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Ruthenian Catholic Eparchy of the Holy Protection of Mary of Phoenix

From Wikipedia, the free encyclopedia

Eparchy of the Holy Protection of Mary of Phoenix

Eparchia Sanctae Mariae a Patrocinio in urbe Phoenicensi
Phoenix - Saint Stephen Byzantine Catholic Cathedral - 2.jpg
Saint Stephen Cathedral in Phoenix
CountryUnited States
TerritoryAlaska, Arizona, California, Colorado, Nevada, New Mexico, Oregon, and Washington
MetropolitanWilliam C. Skurla
- Catholics
(as of 2010)
DenominationRuthenian Greek Catholic Church
EstablishedDecember 3, 1981 (38 years ago)
CathedralSt. Stephen Cathedral
Co-cathedralProto-Cathedral of St. Mary
Patron saintHoly Protection of Mary
Current leadership
BishopJohn Stephen Pazak
Apostolic AdministratorThomas James Olmsted
Vicar GeneralStephen Washko
Bishops emeritusGerald Nicholas Dino
Eparchy of Phoenix map.png
Proto-Cathedral of St. Mary in Van Nuys, California
Proto-Cathedral of St. Mary in Van Nuys, California

The Holy Protection of Mary Byzantine Catholic Eparchy of Phoenix (formerly known as the Byzantine Catholic Eparchy of Van Nuys) (Latin: Eparchia Vannaisensis) is the Catholic eparchy (diocese) governing most Byzantine Ruthenian Catholics in the western United States. Its headquarters are at 8105 North 16th Street, Phoenix, Arizona. The current bishop is the Most Reverend John Stephen Pazak.

The Eparchy's territorial jurisdiction consists of thirteen Western States. Churches are presently located in the states of Alaska, Arizona, California, Colorado, Nevada, New Mexico, Oregon, and Washington. It is a suffragan of the Archeparchy of Pittsburgh. Currently, Holy Protection Eparchy of Phoenix has 19 parishes and one mission under its canonical jurisdiction. Most parishes follow the Ruthenian recension, although the eparchy includes one parish of the Italo-Greek tradition.

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The creation of a new eparchy for the western United States was proposed by the metropolitan Council of Hierarchs in 1981. The Congregation for the Oriental Churches a dicastery of the Roman Curia responsible for the Eastern Catholic Churches in communion with the Holy See, recommended the erection of a new eparchy, and it was approved by Pope John Paul II.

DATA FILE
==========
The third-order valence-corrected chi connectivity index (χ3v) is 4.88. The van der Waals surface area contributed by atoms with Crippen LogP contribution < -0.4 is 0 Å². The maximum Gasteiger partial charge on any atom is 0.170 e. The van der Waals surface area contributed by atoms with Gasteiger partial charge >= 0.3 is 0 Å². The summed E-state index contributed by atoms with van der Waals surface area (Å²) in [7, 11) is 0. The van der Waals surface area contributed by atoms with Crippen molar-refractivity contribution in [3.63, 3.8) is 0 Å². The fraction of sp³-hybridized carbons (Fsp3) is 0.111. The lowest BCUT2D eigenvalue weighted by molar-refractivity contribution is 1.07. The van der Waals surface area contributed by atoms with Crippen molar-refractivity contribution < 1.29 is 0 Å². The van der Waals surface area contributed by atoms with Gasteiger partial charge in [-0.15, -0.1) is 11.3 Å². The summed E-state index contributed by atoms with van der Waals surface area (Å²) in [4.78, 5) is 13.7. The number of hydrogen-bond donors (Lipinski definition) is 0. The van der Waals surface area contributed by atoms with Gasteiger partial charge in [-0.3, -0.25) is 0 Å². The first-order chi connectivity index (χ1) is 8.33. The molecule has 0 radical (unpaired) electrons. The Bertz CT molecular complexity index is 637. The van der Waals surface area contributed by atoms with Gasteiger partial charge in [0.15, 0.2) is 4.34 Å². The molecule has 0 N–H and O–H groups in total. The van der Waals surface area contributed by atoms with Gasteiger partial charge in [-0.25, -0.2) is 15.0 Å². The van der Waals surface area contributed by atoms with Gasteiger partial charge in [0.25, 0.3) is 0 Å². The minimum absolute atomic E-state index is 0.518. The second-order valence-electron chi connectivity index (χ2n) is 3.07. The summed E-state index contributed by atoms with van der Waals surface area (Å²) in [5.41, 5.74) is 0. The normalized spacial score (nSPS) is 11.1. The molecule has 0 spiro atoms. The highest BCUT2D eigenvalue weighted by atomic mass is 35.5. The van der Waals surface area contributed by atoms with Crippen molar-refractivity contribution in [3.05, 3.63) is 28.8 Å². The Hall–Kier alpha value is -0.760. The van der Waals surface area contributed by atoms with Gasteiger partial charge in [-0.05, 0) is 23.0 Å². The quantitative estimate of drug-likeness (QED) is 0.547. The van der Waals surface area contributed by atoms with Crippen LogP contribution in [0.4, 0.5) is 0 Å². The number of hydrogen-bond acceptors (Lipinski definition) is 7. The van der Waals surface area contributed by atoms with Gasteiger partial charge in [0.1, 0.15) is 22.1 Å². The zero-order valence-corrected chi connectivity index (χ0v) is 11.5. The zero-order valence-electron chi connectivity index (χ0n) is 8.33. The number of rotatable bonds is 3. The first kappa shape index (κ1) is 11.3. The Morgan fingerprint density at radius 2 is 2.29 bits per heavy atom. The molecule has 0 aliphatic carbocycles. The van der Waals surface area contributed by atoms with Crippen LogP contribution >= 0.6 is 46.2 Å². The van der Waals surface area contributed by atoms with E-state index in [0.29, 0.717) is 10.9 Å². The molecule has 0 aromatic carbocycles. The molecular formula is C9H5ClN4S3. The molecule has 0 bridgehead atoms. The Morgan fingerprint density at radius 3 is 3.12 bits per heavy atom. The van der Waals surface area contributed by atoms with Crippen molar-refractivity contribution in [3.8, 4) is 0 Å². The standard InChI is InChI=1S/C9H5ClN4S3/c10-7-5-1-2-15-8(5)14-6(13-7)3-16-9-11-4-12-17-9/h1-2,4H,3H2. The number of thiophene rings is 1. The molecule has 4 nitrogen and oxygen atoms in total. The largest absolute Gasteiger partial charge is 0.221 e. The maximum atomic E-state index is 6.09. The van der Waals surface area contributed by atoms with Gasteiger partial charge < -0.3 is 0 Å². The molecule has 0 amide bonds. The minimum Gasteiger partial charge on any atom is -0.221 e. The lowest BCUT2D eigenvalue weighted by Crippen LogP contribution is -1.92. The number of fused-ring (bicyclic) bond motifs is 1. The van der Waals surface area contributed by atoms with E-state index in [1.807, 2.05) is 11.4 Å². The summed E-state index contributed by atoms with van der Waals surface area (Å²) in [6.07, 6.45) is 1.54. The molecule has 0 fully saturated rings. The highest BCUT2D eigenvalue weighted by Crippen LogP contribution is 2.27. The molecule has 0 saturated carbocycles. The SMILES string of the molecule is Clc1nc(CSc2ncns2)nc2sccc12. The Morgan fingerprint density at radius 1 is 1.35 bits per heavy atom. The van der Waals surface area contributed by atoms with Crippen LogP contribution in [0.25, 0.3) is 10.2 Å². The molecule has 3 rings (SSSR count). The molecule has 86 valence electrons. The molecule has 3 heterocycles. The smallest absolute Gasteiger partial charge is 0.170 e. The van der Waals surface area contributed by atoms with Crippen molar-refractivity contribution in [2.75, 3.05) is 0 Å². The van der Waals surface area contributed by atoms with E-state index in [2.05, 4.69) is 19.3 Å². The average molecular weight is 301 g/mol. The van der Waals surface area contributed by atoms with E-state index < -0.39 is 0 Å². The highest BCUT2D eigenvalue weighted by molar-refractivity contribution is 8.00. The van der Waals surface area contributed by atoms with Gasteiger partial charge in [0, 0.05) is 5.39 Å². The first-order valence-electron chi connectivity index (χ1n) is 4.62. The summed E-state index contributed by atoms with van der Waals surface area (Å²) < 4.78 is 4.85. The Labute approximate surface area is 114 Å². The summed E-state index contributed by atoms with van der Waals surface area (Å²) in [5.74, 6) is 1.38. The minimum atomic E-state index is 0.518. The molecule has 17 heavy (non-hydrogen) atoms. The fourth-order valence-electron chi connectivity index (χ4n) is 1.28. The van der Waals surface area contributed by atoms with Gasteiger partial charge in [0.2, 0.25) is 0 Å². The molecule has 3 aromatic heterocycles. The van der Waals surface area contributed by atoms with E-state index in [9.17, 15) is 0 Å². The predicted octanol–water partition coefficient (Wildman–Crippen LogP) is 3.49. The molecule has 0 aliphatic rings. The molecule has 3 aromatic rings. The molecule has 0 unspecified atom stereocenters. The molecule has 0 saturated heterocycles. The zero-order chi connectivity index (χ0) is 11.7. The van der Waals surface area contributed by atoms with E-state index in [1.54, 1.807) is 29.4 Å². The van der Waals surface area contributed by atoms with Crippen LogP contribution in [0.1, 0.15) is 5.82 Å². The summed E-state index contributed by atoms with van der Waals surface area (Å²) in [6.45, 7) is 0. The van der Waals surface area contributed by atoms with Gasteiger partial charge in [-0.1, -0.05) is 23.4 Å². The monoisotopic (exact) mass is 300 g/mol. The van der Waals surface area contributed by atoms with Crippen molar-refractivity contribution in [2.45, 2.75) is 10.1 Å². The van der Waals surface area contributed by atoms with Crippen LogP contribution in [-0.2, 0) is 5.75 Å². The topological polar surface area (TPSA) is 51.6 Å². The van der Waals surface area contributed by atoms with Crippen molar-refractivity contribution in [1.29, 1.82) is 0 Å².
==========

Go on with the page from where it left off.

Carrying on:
The Eparchy of Van Nuys was canonically inaugurated on March 9, 1982, when Archbishop Stephen Kocisko, Metropolitan of the Metropolia of Pittsburgh enthroned Thomas Dolinay as the first bishop of the eparchy. Archbishop Pio Laghi, Apostolic Delegate to the United States, represented the Roman Pontiff and read the Papal Bulla creating the eparchy and appointing Dolinay. Cardinal Timothy Manning, Archbishop of Los Angeles delivered the homily. The Church of St. Mary in Sherman Oaks, California, was designated as the cathedral.[1]

In 1990, with the retirement of Archbishop Kocisko of Pittsburgh approaching, Pope John Paul II relieved Dolinay of his duties as Bishop of Van Nuys and appointed him Coadjutor Archbishop of the Byzantine Catholic Archeparchy of Pittsburgh on February 19, 1990.[2] The Pope appointed the Auxiliary Bishop of Passaic, George M. Kuzma, to succeed Bishop Dolinay.

After the Northridge earthquake of 1994 damaged the Cathedral of St. Mary, the eparchial offices, and the bishop's residence, Bishop Kuzma moved his office and residence to Phoenix, Arizona. On February 10, 2010, the seat of the diocese was officially changed to Phoenix. Accordingly, the former pro-cathedral of St. Stephen was given the title of Cathedral, and the Cathedral of St. Mary received the title of Proto-Cathedral.[3]



  1. Bishop Thomas Dolinay (1982–1990) †
  2. Bishop George Kuzma (1991–2000) †
  3. Bishop William C. Skurla (2002–2007)
  4. Bishop Gerald N. Dino (2007–2016)
  5. Bishop John Stephen Pazak (2016–present)
    1. Thomas James Olmsted (Apostolic Administrator, 2018-present)

† = deceased

Other priest of this eparchy who became bishop


The eparchy has 19 parishes, one mission, 2,505 faithful, 27 priests, and 6 religious men and women.[4]

See also



  1. ^ "The Byzantine Church in the West". Eparchy of Phoenix.
  2. ^ Thomas Dolinay bio sketch at Retrieved 2011-02-13.
  3. ^ "No possibility of moving back to California". California Catholic Daily. April 19, 2010. Archived from the original on July 8, 2011.
  4. ^ Ronald Roberson. "The Eastern Catholic Churches 2008" (PDF). Catholic Near East Welfare Association. Retrieved 2010-04-29. Information sourced from Annuario Pontificio 2008 edition.


  • Byzantine Catholic Metropolia of Pittsburgh (1999). Byzantine-Ruthenian Metropolitan Church of Pittsburgh Directory. Pittsburgh: Byzantine Catholic Metropolitan Church of Pittsburgh. ISBN none.
  • Magocsi, Paul Robert and Ivan Pop (2005). Encyclopedia of Rusyn History and Culture. Toronto: University of Toronto Press. ISBN 0-8020-3566-3.

External links

Eparchy of Phoenix
This page was last edited on 8 December 2019, at 02:40
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